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Getting Farmers Back to the Land in D.R.C.

Congolese left productive fields behind as they fled war. Now, international efforts aim to renew agriculture and reduce hunger. Transcript of radio broadcast:

This is the VOA Special English Agriculture Report.

The Food and Agriculture Organization recently reported that hunger increased by seventy-five million people last year. The United Nations agency blamed rising prices for food, fuel and fertilizer.

The F.A.O. estimates that in two thousand seven, the world had nine hundred twenty-three million undernourished people.

Among them are most of the people in the Democratic Republic of Congo. The D.R.C. has a population estimated in July at sixty-six million. The Food and Agriculture Organization says seven out of ten of them do not get the food they need.

The D.R.C. is huge. The central African country has about seven million hectares of productive land. Yet only about one million hectares are used for permanent crops.

Farmers fled their land after civil war began in nineteen ninety-eight. Five years of conflict, hunger and disease killed four million people.

Now, five years have passed since that war officially ended. But hundreds of thousands of people in the D.R.C. remain homeless. And there is continued unrest, mostly in the east.

In the southern province of Katanga, however, there is a tense, sometimes shaky peace. Four hundred fifty thousand people returned to Katanga by the middle of this year. The F.A.O. says many plan to farm and fish again.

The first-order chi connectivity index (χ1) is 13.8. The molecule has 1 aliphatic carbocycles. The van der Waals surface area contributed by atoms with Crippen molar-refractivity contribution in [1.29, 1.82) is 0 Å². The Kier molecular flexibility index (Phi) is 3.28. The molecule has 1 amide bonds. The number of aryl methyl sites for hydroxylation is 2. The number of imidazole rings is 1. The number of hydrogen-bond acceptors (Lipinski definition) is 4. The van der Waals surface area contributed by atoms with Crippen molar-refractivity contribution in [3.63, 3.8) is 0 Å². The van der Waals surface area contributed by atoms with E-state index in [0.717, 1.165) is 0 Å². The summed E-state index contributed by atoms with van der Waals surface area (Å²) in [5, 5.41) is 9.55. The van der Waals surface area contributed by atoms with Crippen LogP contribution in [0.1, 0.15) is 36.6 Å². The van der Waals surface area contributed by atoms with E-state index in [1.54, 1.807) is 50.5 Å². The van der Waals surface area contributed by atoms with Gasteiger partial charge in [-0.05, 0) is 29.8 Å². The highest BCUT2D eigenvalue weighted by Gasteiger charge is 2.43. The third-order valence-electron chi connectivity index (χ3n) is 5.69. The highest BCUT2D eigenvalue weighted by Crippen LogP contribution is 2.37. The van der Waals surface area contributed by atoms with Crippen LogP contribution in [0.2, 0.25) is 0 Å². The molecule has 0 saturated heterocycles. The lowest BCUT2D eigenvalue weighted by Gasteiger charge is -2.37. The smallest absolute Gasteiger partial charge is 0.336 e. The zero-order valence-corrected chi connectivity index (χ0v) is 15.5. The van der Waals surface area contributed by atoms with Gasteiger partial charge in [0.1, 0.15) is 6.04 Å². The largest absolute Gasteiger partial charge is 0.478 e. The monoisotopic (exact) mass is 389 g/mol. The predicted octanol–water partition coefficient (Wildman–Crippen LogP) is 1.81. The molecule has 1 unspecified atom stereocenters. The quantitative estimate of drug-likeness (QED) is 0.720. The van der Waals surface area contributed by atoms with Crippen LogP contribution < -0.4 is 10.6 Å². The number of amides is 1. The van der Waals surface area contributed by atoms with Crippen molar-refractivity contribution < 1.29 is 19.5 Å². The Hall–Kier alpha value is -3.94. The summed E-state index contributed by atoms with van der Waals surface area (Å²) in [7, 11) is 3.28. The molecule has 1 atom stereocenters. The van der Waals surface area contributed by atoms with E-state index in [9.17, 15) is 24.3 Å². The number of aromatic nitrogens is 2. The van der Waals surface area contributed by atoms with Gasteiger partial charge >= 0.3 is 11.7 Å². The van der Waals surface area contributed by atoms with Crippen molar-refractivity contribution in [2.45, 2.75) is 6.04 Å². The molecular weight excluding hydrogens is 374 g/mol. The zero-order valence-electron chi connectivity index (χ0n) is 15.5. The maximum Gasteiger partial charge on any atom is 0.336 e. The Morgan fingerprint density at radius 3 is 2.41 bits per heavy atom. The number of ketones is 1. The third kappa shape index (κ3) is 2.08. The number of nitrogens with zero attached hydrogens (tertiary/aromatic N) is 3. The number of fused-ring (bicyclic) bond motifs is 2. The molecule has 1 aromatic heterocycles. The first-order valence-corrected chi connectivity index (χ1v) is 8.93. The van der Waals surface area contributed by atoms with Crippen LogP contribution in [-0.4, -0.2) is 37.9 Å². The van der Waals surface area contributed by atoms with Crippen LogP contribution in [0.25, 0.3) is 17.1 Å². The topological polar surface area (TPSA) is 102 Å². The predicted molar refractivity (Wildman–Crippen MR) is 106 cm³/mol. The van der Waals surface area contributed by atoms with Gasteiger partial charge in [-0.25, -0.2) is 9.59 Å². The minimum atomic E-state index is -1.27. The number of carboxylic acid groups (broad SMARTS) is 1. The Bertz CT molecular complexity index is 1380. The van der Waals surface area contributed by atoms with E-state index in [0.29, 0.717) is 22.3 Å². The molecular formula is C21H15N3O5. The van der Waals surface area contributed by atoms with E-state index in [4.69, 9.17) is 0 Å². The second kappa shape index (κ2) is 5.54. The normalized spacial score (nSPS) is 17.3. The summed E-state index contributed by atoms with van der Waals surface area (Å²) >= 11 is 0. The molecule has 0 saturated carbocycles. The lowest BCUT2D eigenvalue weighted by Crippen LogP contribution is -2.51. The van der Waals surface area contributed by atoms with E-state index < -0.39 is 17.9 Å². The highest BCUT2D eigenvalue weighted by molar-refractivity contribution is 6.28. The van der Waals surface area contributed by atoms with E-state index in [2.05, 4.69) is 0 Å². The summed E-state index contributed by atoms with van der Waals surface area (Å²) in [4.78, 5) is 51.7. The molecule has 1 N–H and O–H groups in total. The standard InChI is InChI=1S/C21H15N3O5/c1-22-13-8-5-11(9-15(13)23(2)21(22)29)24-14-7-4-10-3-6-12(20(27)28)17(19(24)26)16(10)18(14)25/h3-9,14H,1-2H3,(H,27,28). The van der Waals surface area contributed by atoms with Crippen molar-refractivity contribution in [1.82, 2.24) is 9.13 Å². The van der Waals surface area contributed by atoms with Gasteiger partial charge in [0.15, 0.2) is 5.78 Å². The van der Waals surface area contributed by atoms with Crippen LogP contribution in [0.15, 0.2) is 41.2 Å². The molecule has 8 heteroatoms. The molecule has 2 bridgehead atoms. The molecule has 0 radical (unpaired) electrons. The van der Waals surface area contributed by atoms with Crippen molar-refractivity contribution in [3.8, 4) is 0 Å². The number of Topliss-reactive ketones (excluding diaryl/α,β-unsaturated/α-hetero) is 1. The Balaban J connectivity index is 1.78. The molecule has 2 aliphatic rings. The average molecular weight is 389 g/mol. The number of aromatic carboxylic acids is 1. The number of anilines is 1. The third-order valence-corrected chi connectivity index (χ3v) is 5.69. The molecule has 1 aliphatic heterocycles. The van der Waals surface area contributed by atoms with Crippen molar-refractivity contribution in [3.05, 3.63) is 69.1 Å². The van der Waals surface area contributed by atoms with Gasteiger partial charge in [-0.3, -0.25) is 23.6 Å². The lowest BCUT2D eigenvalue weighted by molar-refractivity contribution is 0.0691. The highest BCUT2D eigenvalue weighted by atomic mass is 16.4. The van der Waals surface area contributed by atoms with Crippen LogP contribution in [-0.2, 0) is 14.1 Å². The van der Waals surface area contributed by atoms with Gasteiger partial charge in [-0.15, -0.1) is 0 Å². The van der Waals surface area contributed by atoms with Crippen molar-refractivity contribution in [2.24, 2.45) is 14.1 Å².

International organizations are working to get farmers back on their land.

The Food and Agriculture Organization has more than two hundred workers involved in the effort. They travel around to supply seeds, tools and animals. They also provide supervision and training to support farming and fishing.

The agency says its fifty million dollar program has assisted about two million men, women and children in the last three years.

Former colonial ruler Belgium and the European Commission are supporting the program. Commission projects officer Patrick Houben says big companies will not invest in small-scale farming. But he says the only way to renew agriculture is to begin with small farmers.

Other groups and countries including the United States are also supporting the program.

Joachim von Braun is director general of the International Food Policy Research Institute in Washington. He said in Kinshasa recently that the D.R.C. has strong possibilities for agriculture and that making use of them could reduce poverty fast.

And that's the VOA Special English Agriculture Report, written by Jerilyn Watson. I'm Bob Doughty.